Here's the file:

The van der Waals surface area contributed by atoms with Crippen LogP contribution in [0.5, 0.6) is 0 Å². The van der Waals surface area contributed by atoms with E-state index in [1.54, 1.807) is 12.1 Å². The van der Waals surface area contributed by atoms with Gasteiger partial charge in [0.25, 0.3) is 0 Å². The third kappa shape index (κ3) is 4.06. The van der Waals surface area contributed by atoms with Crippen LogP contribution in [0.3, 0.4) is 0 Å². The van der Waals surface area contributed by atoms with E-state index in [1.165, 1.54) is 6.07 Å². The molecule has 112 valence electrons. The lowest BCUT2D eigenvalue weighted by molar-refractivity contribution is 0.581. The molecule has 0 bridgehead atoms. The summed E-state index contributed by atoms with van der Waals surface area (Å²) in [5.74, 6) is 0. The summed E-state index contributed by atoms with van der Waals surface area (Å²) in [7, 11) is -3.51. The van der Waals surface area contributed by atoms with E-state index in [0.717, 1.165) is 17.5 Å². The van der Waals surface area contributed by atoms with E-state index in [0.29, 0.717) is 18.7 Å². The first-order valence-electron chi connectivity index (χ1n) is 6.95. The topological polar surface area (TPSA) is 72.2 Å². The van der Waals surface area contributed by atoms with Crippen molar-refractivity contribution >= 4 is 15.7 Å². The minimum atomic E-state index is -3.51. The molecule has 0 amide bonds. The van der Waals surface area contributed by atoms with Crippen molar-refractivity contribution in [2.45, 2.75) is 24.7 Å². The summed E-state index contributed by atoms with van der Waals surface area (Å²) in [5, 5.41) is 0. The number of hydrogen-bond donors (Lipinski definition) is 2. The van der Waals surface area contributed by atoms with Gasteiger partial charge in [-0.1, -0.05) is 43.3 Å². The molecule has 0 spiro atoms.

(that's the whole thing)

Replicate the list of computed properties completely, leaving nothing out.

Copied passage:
The van der Waals surface area contributed by atoms with Crippen LogP contribution in [0.5, 0.6) is 0 Å². The van der Waals surface area contributed by atoms with E-state index in [1.54, 1.807) is 12.1 Å². The van der Waals surface area contributed by atoms with Gasteiger partial charge in [0.25, 0.3) is 0 Å². The third kappa shape index (κ3) is 4.06. The van der Waals surface area contributed by atoms with Crippen LogP contribution in [0.3, 0.4) is 0 Å². The van der Waals surface area contributed by atoms with E-state index in [1.165, 1.54) is 6.07 Å². The molecule has 112 valence electrons. The lowest BCUT2D eigenvalue weighted by molar-refractivity contribution is 0.581. The molecule has 0 bridgehead atoms. The summed E-state index contributed by atoms with van der Waals surface area (Å²) in [5.74, 6) is 0. The summed E-state index contributed by atoms with van der Waals surface area (Å²) in [7, 11) is -3.51. The van der Waals surface area contributed by atoms with E-state index in [0.717, 1.165) is 17.5 Å². The van der Waals surface area contributed by atoms with E-state index in [0.29, 0.717) is 18.7 Å². The first-order valence-electron chi connectivity index (χ1n) is 6.95. The topological polar surface area (TPSA) is 72.2 Å². The van der Waals surface area contributed by atoms with Crippen molar-refractivity contribution >= 4 is 15.7 Å². The minimum atomic E-state index is -3.51. The molecule has 0 amide bonds. The van der Waals surface area contributed by atoms with Crippen molar-refractivity contribution in [2.45, 2.75) is 24.7 Å². The summed E-state index contributed by atoms with van der Waals surface area (Å²) in [5, 5.41) is 0. The number of hydrogen-bond donors (Lipinski definition) is 2. The van der Waals surface area contributed by atoms with Gasteiger partial charge in [-0.1, -0.05) is 43.3 Å². The molecule has 0 spiro atoms.